The kids ran along ahead of us and I took pictures of every patch of pretty my eyes could see. A lot of our downtown is boarded up and broken down, but I’m drawn to discover it and run my hands over every stretch of brick and mortar and glass. The Man and I made small talk and dreamed about the buildings we strolled past, peering into dirty glass windows and imagining what could be. The kids climbed stairs and jumped off everything that crumbled and sunlight bounced off every shiny thing looking so much like hope it took my breath away.

Hope does that, you know? It takes your breath away.

Way back, when we first moved to Avent, rows of questions used to line themselves up in my mind and then order themselves in such a way that would always lead to one thought:

How did we get here?

The answer was, and still is, Jesus. Of course, Jesus got us here. But under that layer of truth was always the surface-y layer that longed to poke holes in all the hows and whats and whys of the things that rumbled around in our hearts.

But last weekend, when hope broke through all the holes my eyes could see, I realized that the question in my mind was no longer How did we get here? but How do we live well here?

 DSC_1304DSC_1300When my life feels like it’s being sifted through my fingers, I usually clean or rearrange or redecorate.

It’s cathartic.

But this week, because the sun was shining and the temps reached into the 70s, I painted.

I painted all the white things a brighter shade of white and although I’ve not flung one color on one wall, I’m eyeballing 3 different shades of turquoise. {The Man is holding his breath.}

I know. Turquoise. It’s a jump from my usual natural color palette, but when we moved in on Avent, my head was in a different space. I was thinking clean, predictable lines with little to no color. I was thinking home-church plant filled with predictable people with predictable mannerisms and comfortable social boundaries. I was thinking matching mugs for coffee and matching plates for miniature tacos and clean, neat eating from everyone involved. Think: Pretty People, Pretty Church. {I die a little as I confess this to you.}

I was never thinking 46 pairs of hands from 46 random children touching every surface of my house. I was never thinking 46 pairs of feet trampling all over every rug, grinding in dirt and mud and grass. I never once considered that the people spending the most time in my house might be random neighborhood children who would mess up every clean, neat line I had so carefully drawn in every room of my home.


When we moved in, I was still wearing the apron from my youth that read: Clean, Neat, Matchy-Matchy House = Hospitality. And my house and heart reflected that thinking.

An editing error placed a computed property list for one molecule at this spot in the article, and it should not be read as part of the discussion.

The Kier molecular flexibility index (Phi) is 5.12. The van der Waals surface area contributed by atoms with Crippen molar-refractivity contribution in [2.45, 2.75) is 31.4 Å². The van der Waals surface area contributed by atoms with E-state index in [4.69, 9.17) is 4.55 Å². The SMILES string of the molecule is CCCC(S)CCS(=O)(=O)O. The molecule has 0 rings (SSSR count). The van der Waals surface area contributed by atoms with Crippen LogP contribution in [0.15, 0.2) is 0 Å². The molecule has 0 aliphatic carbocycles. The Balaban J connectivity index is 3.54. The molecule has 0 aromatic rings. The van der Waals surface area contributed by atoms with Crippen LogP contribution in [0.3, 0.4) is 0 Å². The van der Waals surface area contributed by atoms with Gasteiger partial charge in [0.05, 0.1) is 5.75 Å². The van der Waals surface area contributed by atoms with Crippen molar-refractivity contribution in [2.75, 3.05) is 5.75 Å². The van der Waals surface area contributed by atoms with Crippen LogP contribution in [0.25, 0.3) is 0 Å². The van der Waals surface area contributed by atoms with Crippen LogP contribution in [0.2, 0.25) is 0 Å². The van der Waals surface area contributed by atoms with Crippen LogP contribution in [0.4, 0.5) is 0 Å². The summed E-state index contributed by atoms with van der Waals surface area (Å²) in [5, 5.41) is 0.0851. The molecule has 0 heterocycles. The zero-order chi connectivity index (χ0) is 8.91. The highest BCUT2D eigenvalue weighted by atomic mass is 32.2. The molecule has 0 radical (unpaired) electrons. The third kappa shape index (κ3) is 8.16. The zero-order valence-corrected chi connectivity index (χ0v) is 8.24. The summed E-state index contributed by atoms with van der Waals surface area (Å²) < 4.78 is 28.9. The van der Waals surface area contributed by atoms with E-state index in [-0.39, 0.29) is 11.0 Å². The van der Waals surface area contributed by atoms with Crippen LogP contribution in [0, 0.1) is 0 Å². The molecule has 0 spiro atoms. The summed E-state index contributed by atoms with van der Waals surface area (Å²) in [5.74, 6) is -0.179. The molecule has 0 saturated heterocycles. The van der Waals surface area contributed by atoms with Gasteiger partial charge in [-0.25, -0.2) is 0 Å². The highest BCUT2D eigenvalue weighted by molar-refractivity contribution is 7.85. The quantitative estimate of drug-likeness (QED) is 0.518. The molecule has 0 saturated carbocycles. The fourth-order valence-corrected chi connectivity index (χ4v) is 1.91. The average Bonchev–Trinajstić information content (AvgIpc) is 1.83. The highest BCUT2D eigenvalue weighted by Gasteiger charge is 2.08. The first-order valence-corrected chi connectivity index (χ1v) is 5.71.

Three years and some 100+ random people later, I’m learning that hospitality is good and right and true when the people on the receiving end feel like they’ve been welcomed home.

And my definition of home is shifting to hold the home Jesus is giving me that I might steward it well.




On the Porch: Shannon Evans: We, A Great Parade

Hello there friends~ Shannon Evans is joining us today! I loved her offering at last month’s Live Small, Love Big link-up so I invited her to share her post here. I really love every word Shannon writes. She makes me laugh and nod my head right along with her. So do what you do best and welcome her!
I boarded that airplane to Indonesia with visions of mass revival among street kids, of orphans knowing love and worth for the first time, of a life of excitement and adventure and a me that was somehow more than I had ever been back at home.
 Indonesia set 3 035 copyBut it’s funny… wherever you run in the world, when you get there, you’re still just you.  And days are still just days and every once in awhile you get one that takes your breath away, but for the most part they’re full of all the mundane of life that you were convinced you could bypass if you simply chose adventure.

So you do things like language school and grocery store and too brief conversations and you wonder where you went wrong, why it’s all so small, so insignificant.

 Indonesia set 3 034 copy

I went into depression there for awhile, as our adoption process sputtered along and there were no orphans to visit and every possibility just seemed too hard and the resounding conclusion was that I am not enough.

But I read His Word on those rainy afternoons that dragged and dawdled, and I read that He said to bring Him the loaves, bring Him the fishes, and I read that it was enough for thousands.  It was more than enough.

So I did the only thing I could think of to do and it wasn’t loaves, it wasn’t fishes, it was breadcrumbs and fish bones but it was all I had.  I started a ballet class for little girls in my neighborhood.  With no qualifications, little dance instruction, an email of tips from my graceful sister-in-law, and a lot of YouTube videos, I taught those tiny dancers.  And wedged between my self-conscious tongue and third position, something happened.  I fell in love with Fridays and so did they.  We fell in love with each other’s presence, with each other’s gift of time and space and laughter, the way we held our hands just so and the way I faked knowing the right words.